AMPed Up and UnLIMBed

AMPed Up and UnLIMBed!

By Kathy Edwards

Burn survivor-amputees and health care providers shared information and inspiration in this breakout session at the Phoenix World Burn Congress. Maureen Cross, MPT, WCC, CLT, began the session with information about wound healing, prosthetics, the power of a positive attitude and the challenges of working with insurance companies. For inspiration, Maureen showed excerpts from a TEDTalk by Amy Purdy, a double amputee who won the bronze medal in snowboarding at the 2014 Paralympics in Sochi.

In the second half of the session, panelists James Andreoli, Jamie Goldman, Eric Weatherbee and Sara Miller answered questions from co-facilitator Sam Wotring and members of the audience. James, Jamie and Eric shared insight on how they learned to adapt, survive and thrive after an injury that involved one or more amputations. Sara was born with a condition called amniotic band syndrome. She chooses not to wear a prosthetic on her arm for practical and functional reasons. Each panelist shared some of the tips that have worked for them and some of the challenges they face.

Eric noted that his level of ability fluctuates because his skin and tissue may react differently at different times. He explained that sometimes he can wear his prosthetic legs and walk on his own, ride a bike and participate in sports. At other times his skin or tissue breaks down and he isn’t able to wear the legs, or he needs to wear a different pair with different adaptive ability. Because his level of ability is variable, it’s hard for some people to understand. He shared an example of attending a professional sporting event where the ushers were not willing to help him get disabled seating. They said he didn’t need it because he could walk on his own that day. He has to work to educate people about how his ability can be variable over time.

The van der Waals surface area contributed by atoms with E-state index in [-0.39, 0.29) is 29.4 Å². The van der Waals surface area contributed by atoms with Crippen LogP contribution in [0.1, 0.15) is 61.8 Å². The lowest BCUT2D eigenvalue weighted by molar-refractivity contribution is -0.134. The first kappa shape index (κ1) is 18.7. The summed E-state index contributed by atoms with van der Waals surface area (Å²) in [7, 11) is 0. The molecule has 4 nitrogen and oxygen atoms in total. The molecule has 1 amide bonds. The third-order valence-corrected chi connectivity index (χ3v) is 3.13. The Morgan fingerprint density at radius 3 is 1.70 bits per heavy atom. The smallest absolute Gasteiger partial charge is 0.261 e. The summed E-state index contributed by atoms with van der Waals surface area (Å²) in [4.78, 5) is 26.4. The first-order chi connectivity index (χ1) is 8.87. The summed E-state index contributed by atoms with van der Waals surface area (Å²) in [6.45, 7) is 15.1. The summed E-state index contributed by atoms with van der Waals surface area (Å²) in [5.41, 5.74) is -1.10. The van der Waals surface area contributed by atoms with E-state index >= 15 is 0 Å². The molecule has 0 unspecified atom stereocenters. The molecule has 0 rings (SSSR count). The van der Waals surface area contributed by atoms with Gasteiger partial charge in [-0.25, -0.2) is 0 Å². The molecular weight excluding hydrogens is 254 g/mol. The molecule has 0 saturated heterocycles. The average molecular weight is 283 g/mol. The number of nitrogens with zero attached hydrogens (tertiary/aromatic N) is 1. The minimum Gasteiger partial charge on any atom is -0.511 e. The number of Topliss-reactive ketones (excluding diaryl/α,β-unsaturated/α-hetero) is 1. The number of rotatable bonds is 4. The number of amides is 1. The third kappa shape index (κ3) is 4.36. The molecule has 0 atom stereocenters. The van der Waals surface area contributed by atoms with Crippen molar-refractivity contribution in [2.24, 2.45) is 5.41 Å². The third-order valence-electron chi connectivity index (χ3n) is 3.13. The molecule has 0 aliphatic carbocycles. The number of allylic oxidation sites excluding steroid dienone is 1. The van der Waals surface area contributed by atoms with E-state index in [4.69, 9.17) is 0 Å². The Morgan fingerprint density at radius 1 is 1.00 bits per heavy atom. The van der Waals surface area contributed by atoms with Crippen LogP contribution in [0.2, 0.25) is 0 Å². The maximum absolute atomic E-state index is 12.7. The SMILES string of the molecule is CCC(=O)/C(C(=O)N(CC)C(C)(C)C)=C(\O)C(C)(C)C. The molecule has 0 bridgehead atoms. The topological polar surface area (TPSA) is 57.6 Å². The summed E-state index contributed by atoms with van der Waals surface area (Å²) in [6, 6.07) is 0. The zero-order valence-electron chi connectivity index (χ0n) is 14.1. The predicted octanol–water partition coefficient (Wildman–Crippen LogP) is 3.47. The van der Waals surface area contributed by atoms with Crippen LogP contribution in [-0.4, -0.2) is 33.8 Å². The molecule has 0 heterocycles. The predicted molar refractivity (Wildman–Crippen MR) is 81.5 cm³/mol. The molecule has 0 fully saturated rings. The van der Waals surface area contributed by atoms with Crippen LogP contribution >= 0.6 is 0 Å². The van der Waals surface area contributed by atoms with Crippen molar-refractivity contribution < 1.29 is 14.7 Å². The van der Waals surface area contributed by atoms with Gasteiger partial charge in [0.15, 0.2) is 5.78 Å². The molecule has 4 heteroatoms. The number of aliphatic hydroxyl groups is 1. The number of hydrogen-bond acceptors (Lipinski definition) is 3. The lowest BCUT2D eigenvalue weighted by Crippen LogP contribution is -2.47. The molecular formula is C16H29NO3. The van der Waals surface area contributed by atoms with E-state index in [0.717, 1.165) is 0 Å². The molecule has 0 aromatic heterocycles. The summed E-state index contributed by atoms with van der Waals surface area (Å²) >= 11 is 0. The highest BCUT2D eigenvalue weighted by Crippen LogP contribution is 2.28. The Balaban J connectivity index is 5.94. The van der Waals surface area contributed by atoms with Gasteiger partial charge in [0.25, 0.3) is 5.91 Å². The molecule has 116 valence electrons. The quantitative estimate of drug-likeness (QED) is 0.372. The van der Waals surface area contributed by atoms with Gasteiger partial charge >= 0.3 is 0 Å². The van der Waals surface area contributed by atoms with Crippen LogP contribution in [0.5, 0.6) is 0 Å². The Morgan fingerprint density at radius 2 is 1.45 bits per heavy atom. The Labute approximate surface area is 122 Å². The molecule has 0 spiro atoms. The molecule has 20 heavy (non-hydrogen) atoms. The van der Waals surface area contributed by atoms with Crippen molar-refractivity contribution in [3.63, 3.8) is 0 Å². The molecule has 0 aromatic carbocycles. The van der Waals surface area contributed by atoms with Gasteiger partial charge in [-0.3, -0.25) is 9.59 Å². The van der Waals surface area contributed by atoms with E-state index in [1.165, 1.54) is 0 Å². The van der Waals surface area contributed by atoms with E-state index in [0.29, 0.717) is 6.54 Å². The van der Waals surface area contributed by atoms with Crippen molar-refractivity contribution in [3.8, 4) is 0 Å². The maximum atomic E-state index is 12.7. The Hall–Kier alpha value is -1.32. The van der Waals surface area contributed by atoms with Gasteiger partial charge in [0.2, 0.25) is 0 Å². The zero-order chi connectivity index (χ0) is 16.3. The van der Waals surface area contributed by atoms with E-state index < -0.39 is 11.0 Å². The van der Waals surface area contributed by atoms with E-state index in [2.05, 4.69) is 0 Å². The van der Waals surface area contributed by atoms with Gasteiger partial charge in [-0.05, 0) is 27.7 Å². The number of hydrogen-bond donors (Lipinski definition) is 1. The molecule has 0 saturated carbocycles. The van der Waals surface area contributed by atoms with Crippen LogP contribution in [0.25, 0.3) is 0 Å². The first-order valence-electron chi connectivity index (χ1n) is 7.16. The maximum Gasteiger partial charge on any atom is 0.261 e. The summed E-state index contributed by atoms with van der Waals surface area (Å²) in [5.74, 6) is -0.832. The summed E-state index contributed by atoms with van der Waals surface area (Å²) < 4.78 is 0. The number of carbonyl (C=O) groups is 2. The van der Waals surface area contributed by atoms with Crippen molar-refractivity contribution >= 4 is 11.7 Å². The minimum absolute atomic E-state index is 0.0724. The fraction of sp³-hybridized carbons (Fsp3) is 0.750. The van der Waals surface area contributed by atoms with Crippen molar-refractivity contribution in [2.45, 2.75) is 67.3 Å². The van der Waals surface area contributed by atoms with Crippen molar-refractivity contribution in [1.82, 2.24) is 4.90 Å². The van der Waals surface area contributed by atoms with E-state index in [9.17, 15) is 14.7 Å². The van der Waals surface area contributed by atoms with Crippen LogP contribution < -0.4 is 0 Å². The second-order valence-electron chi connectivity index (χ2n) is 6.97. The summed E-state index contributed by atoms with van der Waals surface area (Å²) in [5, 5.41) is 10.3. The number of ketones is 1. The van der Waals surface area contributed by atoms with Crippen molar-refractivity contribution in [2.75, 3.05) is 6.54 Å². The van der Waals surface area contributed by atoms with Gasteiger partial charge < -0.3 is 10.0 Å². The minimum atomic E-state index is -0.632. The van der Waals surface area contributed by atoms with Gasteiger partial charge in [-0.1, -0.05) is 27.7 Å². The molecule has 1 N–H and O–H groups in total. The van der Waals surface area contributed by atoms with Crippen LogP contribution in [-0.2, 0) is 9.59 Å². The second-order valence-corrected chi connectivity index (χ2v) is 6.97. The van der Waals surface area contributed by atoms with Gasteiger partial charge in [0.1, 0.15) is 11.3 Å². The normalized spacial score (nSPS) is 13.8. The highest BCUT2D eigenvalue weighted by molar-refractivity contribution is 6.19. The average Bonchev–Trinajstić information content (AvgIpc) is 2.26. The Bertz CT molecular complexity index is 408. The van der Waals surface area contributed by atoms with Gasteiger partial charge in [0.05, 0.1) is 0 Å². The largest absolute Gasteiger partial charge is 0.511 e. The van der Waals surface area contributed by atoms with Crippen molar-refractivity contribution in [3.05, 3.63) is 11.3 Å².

James, who is two years out from his burn injury, talked about how at first he had lost everything he loved to do. “I couldn’t walk, or hike, or participate in sports. I love to sing, but my vocal chords were affected by the accident. I love to play the piano, but I couldn’t.” One of the hardest things was finding that the activities he typically used to relieve stress and create joy in his life were not available to him when he was first injured. It took months of therapy and hard work to begin to regain some of those things. In the meantime he found other ways to cope by connecting with his family and friends. He celebrates every milestone on the way to regaining each of those functions.  “I’m starting to sing again now that my vocal chords are healing,” he explained. With his newest prosthetic leg, he can raise his foot and walk over curbs. “It’s the first step towards being able to hike again,” he explained with a smile.

Jamie shared a story about educating people. She recalls an incident when a young boy was curious about her prosthetics in the grocery store. She let him touch her legs and patiently answered his questions. She even went out to the parking lot with him and showed him how she could run and play.  She believes that her willingness to share and help people understand more about amputees helps alleviate fear and prejudice. She is an accomplished runner and also a kindergarten teacher. She has written a book called “Up and Running,” about her running career and she’s also written a children’s book to help her students understand more about people with prosthetics. Jamie sometimes marvels at all the changes that have occurred in her new life. She explained that she wasn’t really an athlete before the severe frostbite injury that took her limbs. Running is something that came into her life after the injury.

Sara shared a story of perseverance and educating those who are uninformed that occurred when she tried to get her driver’s license at the age of 16. The first time she went to the DMV, the examiner told her, “You can’t drive.” Although Sara and her father were determined to prove she could, they didn’t get the chance on that particular day. When they went back a few months later, they got a different examiner who was willing to give Sara the driving test. She passed with flying colors. She hopes that her experience with the DMV helped educate employees so that future amputees will not have to wait months to take their driver’s test.

As each panelist recounted stories of hope and learning to adapt, some of the burn survivors in the audience shared their insights, too.  The panel lived up to it’s name, as each person, regardless of their life experiences or abilities, left the room feeling amped up and unlimited!

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